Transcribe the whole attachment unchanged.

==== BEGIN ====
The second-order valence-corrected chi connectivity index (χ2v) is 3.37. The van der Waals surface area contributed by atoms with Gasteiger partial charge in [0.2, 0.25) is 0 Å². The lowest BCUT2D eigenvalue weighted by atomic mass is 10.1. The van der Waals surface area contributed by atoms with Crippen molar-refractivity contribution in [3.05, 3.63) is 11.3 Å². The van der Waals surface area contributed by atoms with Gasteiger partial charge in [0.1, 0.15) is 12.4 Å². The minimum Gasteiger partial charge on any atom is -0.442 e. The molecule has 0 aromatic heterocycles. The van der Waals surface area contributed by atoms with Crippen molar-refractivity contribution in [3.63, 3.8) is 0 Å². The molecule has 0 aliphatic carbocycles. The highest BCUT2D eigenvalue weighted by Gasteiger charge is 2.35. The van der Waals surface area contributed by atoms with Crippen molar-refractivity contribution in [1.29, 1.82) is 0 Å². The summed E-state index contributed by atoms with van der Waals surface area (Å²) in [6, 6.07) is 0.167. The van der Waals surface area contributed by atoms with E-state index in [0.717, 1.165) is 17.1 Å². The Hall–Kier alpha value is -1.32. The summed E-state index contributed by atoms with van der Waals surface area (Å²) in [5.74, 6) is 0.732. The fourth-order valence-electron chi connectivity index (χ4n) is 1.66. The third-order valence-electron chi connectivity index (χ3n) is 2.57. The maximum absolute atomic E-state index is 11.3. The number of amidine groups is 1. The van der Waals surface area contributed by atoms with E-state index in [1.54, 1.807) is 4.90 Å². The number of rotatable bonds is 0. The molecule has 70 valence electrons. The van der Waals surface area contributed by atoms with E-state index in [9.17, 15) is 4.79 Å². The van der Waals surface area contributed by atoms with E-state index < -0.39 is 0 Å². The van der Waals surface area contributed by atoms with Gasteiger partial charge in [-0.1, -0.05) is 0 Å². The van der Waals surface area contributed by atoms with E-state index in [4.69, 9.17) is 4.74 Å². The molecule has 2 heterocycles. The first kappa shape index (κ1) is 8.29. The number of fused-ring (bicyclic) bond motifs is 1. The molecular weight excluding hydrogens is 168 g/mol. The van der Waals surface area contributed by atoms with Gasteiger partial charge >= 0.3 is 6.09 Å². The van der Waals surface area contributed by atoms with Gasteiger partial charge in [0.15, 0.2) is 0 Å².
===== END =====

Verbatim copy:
The second-order valence-corrected chi connectivity index (χ2v) is 3.37. The van der Waals surface area contributed by atoms with Gasteiger partial charge in [0.2, 0.25) is 0 Å². The lowest BCUT2D eigenvalue weighted by atomic mass is 10.1. The van der Waals surface area contributed by atoms with Crippen molar-refractivity contribution in [3.05, 3.63) is 11.3 Å². The van der Waals surface area contributed by atoms with Gasteiger partial charge in [0.1, 0.15) is 12.4 Å². The minimum Gasteiger partial charge on any atom is -0.442 e. The molecule has 0 aromatic heterocycles. The van der Waals surface area contributed by atoms with Crippen molar-refractivity contribution in [3.63, 3.8) is 0 Å². The molecule has 0 aliphatic carbocycles. The highest BCUT2D eigenvalue weighted by Gasteiger charge is 2.35. The van der Waals surface area contributed by atoms with Crippen molar-refractivity contribution in [1.29, 1.82) is 0 Å². The summed E-state index contributed by atoms with van der Waals surface area (Å²) in [6, 6.07) is 0.167. The van der Waals surface area contributed by atoms with E-state index in [0.717, 1.165) is 17.1 Å². The Hall–Kier alpha value is -1.32. The summed E-state index contributed by atoms with van der Waals surface area (Å²) in [5.74, 6) is 0.732. The fourth-order valence-electron chi connectivity index (χ4n) is 1.66. The third-order valence-electron chi connectivity index (χ3n) is 2.57. The maximum absolute atomic E-state index is 11.3. The number of amidine groups is 1. The van der Waals surface area contributed by atoms with E-state index in [1.54, 1.807) is 4.90 Å². The number of rotatable bonds is 0. The molecule has 70 valence electrons. The van der Waals surface area contributed by atoms with E-state index in [9.17, 15) is 4.79 Å². The van der Waals surface area contributed by atoms with E-state index < -0.39 is 0 Å². The van der Waals surface area contributed by atoms with Gasteiger partial charge in [-0.1, -0.05) is 0 Å². The van der Waals surface area contributed by atoms with E-state index in [4.69, 9.17) is 4.74 Å². The molecule has 2 heterocycles. The first kappa shape index (κ1) is 8.29. The number of fused-ring (bicyclic) bond motifs is 1. The molecular weight excluding hydrogens is 168 g/mol. The van der Waals surface area contributed by atoms with Gasteiger partial charge >= 0.3 is 6.09 Å². The van der Waals surface area contributed by atoms with Gasteiger partial charge in [0.15, 0.2) is 0 Å².